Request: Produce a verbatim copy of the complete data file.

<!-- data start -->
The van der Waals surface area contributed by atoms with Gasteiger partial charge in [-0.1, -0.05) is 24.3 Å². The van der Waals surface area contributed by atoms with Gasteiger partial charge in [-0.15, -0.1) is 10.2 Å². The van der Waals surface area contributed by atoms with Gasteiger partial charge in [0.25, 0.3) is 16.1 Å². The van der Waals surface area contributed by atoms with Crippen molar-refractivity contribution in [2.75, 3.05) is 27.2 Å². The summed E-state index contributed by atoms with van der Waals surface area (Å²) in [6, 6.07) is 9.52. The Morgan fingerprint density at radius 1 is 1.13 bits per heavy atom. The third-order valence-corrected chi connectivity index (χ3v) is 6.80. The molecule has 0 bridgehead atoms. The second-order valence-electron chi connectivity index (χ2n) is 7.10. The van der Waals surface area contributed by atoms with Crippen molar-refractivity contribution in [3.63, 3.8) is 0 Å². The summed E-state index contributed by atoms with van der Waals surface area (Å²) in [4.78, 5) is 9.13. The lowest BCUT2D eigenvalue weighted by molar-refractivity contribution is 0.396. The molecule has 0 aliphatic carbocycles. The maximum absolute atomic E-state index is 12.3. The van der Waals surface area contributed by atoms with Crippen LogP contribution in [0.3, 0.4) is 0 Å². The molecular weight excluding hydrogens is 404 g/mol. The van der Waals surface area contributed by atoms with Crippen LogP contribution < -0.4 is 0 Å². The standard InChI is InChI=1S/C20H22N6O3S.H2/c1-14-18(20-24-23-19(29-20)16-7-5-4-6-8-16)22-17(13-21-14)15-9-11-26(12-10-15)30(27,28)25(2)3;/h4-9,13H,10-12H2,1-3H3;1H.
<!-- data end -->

The van der Waals surface area contributed by atoms with Gasteiger partial charge in [-0.1, -0.05) is 24.3 Å². The van der Waals surface area contributed by atoms with Gasteiger partial charge in [-0.15, -0.1) is 10.2 Å². The van der Waals surface area contributed by atoms with Gasteiger partial charge in [0.25, 0.3) is 16.1 Å². The van der Waals surface area contributed by atoms with Crippen molar-refractivity contribution in [2.75, 3.05) is 27.2 Å². The summed E-state index contributed by atoms with van der Waals surface area (Å²) in [6, 6.07) is 9.52. The Morgan fingerprint density at radius 1 is 1.13 bits per heavy atom. The third-order valence-corrected chi connectivity index (χ3v) is 6.80. The molecule has 0 bridgehead atoms. The second-order valence-electron chi connectivity index (χ2n) is 7.10. The van der Waals surface area contributed by atoms with Crippen molar-refractivity contribution in [3.63, 3.8) is 0 Å². The summed E-state index contributed by atoms with van der Waals surface area (Å²) in [4.78, 5) is 9.13. The lowest BCUT2D eigenvalue weighted by molar-refractivity contribution is 0.396. The molecule has 0 aliphatic carbocycles. The maximum absolute atomic E-state index is 12.3. The van der Waals surface area contributed by atoms with Crippen LogP contribution in [0.3, 0.4) is 0 Å². The molecular weight excluding hydrogens is 404 g/mol. The van der Waals surface area contributed by atoms with Crippen LogP contribution < -0.4 is 0 Å². The standard InChI is InChI=1S/C20H22N6O3S.H2/c1-14-18(20-24-23-19(29-20)16-7-5-4-6-8-16)22-17(13-21-14)15-9-11-26(12-10-15)30(27,28)25(2)3;/h4-9,13H,10-12H2,1-3H3;1H.